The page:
$ dnssec-keygen -a HMAC-SHA512 -b 512 -n HOST letsencrypt_wildcard

That will have created a .key and a .private file in your current directory. The .private file looks like this:

Private-key-format: v1.3
Algorithm: 165 (HMAC_SHA512)
Key: MXTghKhtViRKznund212DYgSdhA7vuVJbqzWcDjfgZzLckVUt3P88etyiJejZ4plpFPnSanLRdG5pa/+sUJ1VQ==
Bits: AAA=
Created: 20191013151405
Publish: 20191013151405
Activate: 20191013151405

Grab the Key string from this file and create a /etc/letsencrypt/super-secret-key file with:

key "letsencrypt_wildcard" {
    algorithm hmac-sha512;
    secret "MXTghKhtViRKznund212DYgSdhA7vuVJbqzWcDjfgZzLckVUt3P88etyiJejZ4plpFPnSanLRdG5pa/+sUJ1VQ==";

You can include this file from your /etc/bind/named.conf.local or just paste the contents at the top.

Reload your bind config and on to the next step of teaching certbot how to update these TXT records.

Create the script /etc/letsencrypt/scripts/dns-auth.sh containing:


exit -1


/usr/bin/nsupdate -k /etc/letsencrypt/super-secret-key << EOM
server ns.yourdomain.com
update delete ${HOST}.${CERTBOT_DOMAIN} TXT
echo ""
sleep 3

and make it executable.

And you are basically done. Now test it. Use the --dry-run switch on certbot like this:

$ certbot certonly -n --dry-run --manual-public-ip-logging-ok --server https://acme-v02.api.letsencrypt.org/directory --agree-tos --manual --preferred-challenges=dns --manual-auth-hook /etc/letsencrypt/scripts/dns-auth.sh -d "*.example.com" -d example.com
Saving debug log to /var/log/letsencrypt/letsencrypt.log
Plugins selected: Authenticator manual, Installer None
Obtaining a new certificate

 - The dry run was successful.

If you get a successful dry run on your first try you are a lot better at this than I am. It took me a dozen attempts before it worked.

One thing that can help is to skip the TSIG key initially and instead of the update_policy just do: allow-update { localhost; }; to allow all updates from localhost.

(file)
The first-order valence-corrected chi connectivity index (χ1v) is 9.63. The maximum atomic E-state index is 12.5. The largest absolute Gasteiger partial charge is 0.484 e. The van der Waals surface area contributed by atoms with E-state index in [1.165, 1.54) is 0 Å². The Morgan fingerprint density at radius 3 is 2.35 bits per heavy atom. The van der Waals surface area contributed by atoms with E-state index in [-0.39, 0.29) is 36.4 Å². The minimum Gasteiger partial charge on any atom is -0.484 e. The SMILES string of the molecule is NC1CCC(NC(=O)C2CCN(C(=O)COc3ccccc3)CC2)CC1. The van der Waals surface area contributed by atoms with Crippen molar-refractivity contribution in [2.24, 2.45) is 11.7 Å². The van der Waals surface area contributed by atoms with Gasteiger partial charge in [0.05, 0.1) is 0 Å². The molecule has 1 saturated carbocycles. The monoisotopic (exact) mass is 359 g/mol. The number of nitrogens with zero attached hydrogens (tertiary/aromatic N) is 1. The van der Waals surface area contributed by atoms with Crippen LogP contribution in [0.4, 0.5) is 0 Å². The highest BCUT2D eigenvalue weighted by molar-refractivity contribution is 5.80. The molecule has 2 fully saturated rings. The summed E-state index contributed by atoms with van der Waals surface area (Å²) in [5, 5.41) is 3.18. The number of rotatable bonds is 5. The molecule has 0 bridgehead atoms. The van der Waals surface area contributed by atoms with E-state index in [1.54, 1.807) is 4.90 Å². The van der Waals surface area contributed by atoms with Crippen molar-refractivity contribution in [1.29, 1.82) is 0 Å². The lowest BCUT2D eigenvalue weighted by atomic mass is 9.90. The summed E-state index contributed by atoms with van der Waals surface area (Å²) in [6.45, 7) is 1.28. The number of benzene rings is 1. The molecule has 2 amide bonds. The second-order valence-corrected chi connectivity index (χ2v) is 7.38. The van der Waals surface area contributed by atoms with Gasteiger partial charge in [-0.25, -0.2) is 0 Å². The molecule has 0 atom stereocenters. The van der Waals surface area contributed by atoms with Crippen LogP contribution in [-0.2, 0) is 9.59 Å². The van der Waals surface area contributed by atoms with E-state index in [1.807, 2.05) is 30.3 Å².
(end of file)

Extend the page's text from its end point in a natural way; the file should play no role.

The next step after you get it working is to copy that /etc/letsencrypt/scripts/dns-auth.sh script to your other machines along with your super-secret-key file. This way you can have multiple machines all generate their own *.example.com wildcard cert.

Making it automatic

Once you have successful dry-runs you can remove the --dry-run switch and let it actually do it. It should create an example.com.conf file in /etc/letsencrypt/renewal. Review that file and make sure it looks like that is what you want to do on a renewal.

These days if you are using your Linux distro's certbot package, it has already installed a cron job or a systemd timer which will call certbot renew for you at regular intervals. Make sure it will work by doing sudo certbot renew --dry-run. In my case I prefer not to use any certbot plugins and just have certbot install the cert and nothing else. So I edit /etc/letsencrypt/cli.ini and add:

renew-hook = systemctl reload nginx;service reload some_sysv_thing

If you have been messing around a lot with certbot, like I did, you might have a bunch of extra stuff happening when you run that renew dry run. You can clean it up by deleting every .conf you don't need from /etc/letsencrypt/renewal.

And finally check that your cron/timer is actually active. On modern systemd systems you should see a certbot.timer when you do systemctl list-timers --all